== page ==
The data found that “breakfast buyers” were also generally more enthusiastic for the franchise than other consumers.
Interestingly, desktop impressions proved twice as likely to drive “breakfast buyers’” visits compared to mobile.
The chart below shows where these customers were going elsewhere in the industry. A few trends here reflect recent results. McDonald’s, which enjoys 25 percent of its business during the breakfast daypart, remains a top player for the occasions, even with recent slowdowns (shows how important it is to reignite those sales). The Burger King bar also lends credence to the chain’s recent directive to boost business with subscription coffee services and menu innovation.
Some random figures to think about when marketing: “Breakfast buyers” are big snackers who are 61 percent more likely to enjoy Debbie brand desserts, as well as 51 percent more likely to buy LAY’S chips and 31 percent more likely to pick up Breyers ice cream. They’re 32 percent more likely to drive a full-size SUV, especially a Chevrolet Tahoe, which they’re 26 percent more likely to drive (I can’t explain the reason behind this). Forty percent are also more likely to have visited a Disney theme park over the last year. Of all segments, this group spent the most at Target as well, where they significantly outspent the average by 24.6 percent.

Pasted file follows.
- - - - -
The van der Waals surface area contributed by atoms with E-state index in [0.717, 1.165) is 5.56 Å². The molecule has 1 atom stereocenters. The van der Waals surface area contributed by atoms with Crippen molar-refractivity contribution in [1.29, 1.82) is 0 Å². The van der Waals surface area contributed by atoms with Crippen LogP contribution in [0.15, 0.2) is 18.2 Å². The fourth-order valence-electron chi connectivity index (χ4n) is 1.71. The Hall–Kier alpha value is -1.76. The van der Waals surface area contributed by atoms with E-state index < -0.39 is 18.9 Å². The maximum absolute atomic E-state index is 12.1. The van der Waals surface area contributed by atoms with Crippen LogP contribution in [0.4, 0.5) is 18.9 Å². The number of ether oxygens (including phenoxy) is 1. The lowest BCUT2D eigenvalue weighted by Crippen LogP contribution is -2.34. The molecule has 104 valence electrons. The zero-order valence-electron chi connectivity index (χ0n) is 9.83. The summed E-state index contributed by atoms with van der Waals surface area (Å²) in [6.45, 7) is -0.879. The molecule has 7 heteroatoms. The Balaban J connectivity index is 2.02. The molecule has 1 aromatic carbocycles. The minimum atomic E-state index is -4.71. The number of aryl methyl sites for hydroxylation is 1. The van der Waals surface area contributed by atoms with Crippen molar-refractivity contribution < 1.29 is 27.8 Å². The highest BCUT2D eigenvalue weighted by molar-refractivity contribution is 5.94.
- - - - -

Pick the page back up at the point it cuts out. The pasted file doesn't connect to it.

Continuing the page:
Not surprisingly, this segment made 90 percent of their visits to the sandwich chain during lunch. They stopped by on weekdays 98 percent of the time. They were likely to pick a brand close to their work or home.
This group visited the restaurant more when served desktop ads. Below is the same chart from before, but this time talking about lunch behavior. Pretty even throughout. The Subway numbers probably speak to the loyalty notion. Guests can, at times, be more segment than brand loyal. In other words, they pick a sandwich concept and stick by it. But they’re not unwilling to hop around for other items.
And into the spending habits: 42 percent are more likely to drive a large SUV. Nineteen percent are more likely to be behind the wheel of a Ford Explorer (again, I can’t explain why).
Between meals, a few partialities stood out. “Lunchtime loyalists” were 42 percent more likely to get their caffeine fix at Starbucks and 29 percent more likely to reach for a Coca-Cola. Forty-eight percent were more likely to purchase “salty snacks” and 24 percent were more likely to buy Pepperidge Farm snacks. Of all the segments, “lunchtime loyalists” spent the most at Nordstrom, a figure 61 percent higher than the national average. They also shop less frequently than average at Amazon.
These guys stopped by the sandwich franchise 95 percent of the time for dinner. They were just as likely to dine on weekdays as weekends. They gravitated toward single locations in a convenient neighborhood.
This segment responded positively to CTV ads when compared to other groups. They were 40 percent more likely to visit the restaurant after seeing a CRV ad than a mobile one.
For this graph, Burger King took its highest percentage of shoppers so far. Also, just seems like Chick-fil-A is impervious to dayparts, consumer segments, and everything else. Rock solid across.